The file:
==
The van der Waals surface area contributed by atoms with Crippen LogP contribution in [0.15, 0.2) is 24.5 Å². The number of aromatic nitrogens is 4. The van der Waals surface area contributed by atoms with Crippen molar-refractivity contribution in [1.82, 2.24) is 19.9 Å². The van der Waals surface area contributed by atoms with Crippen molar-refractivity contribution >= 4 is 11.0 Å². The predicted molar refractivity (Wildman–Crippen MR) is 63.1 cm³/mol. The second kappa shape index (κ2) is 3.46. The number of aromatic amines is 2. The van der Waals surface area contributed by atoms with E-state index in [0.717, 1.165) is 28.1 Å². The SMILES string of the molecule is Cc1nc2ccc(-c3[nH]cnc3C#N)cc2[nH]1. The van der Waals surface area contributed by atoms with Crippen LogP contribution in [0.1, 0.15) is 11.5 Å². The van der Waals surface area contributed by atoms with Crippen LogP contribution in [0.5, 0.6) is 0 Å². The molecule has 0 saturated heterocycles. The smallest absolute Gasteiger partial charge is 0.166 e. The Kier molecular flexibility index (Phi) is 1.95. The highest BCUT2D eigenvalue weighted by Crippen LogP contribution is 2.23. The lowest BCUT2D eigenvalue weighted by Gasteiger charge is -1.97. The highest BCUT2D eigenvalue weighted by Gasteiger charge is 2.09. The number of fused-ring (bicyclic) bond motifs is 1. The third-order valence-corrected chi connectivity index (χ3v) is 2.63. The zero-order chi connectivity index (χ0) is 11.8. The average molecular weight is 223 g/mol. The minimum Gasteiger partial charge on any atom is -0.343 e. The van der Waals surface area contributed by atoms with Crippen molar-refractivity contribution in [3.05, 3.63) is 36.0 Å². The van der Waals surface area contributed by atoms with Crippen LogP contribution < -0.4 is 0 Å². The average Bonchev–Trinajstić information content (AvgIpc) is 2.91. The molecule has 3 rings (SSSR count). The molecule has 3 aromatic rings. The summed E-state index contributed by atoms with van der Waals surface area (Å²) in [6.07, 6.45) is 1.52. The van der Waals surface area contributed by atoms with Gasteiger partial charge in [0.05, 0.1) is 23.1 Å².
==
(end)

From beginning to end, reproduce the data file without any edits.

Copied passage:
The van der Waals surface area contributed by atoms with Crippen LogP contribution in [0.15, 0.2) is 24.5 Å². The number of aromatic nitrogens is 4. The van der Waals surface area contributed by atoms with Crippen molar-refractivity contribution in [1.82, 2.24) is 19.9 Å². The van der Waals surface area contributed by atoms with Crippen molar-refractivity contribution >= 4 is 11.0 Å². The predicted molar refractivity (Wildman–Crippen MR) is 63.1 cm³/mol. The second kappa shape index (κ2) is 3.46. The number of aromatic amines is 2. The van der Waals surface area contributed by atoms with E-state index in [0.717, 1.165) is 28.1 Å². The SMILES string of the molecule is Cc1nc2ccc(-c3[nH]cnc3C#N)cc2[nH]1. The van der Waals surface area contributed by atoms with Crippen LogP contribution in [0.1, 0.15) is 11.5 Å². The van der Waals surface area contributed by atoms with Crippen LogP contribution in [0.5, 0.6) is 0 Å². The molecule has 0 saturated heterocycles. The smallest absolute Gasteiger partial charge is 0.166 e. The Kier molecular flexibility index (Phi) is 1.95. The highest BCUT2D eigenvalue weighted by Crippen LogP contribution is 2.23. The lowest BCUT2D eigenvalue weighted by Gasteiger charge is -1.97. The highest BCUT2D eigenvalue weighted by Gasteiger charge is 2.09. The number of fused-ring (bicyclic) bond motifs is 1. The third-order valence-corrected chi connectivity index (χ3v) is 2.63. The zero-order chi connectivity index (χ0) is 11.8. The average molecular weight is 223 g/mol. The minimum Gasteiger partial charge on any atom is -0.343 e. The van der Waals surface area contributed by atoms with Crippen molar-refractivity contribution in [3.05, 3.63) is 36.0 Å². The van der Waals surface area contributed by atoms with Crippen LogP contribution < -0.4 is 0 Å². The average Bonchev–Trinajstić information content (AvgIpc) is 2.91. The molecule has 3 rings (SSSR count). The molecule has 3 aromatic rings. The summed E-state index contributed by atoms with van der Waals surface area (Å²) in [6.07, 6.45) is 1.52. The van der Waals surface area contributed by atoms with Gasteiger partial charge in [0.05, 0.1) is 23.1 Å².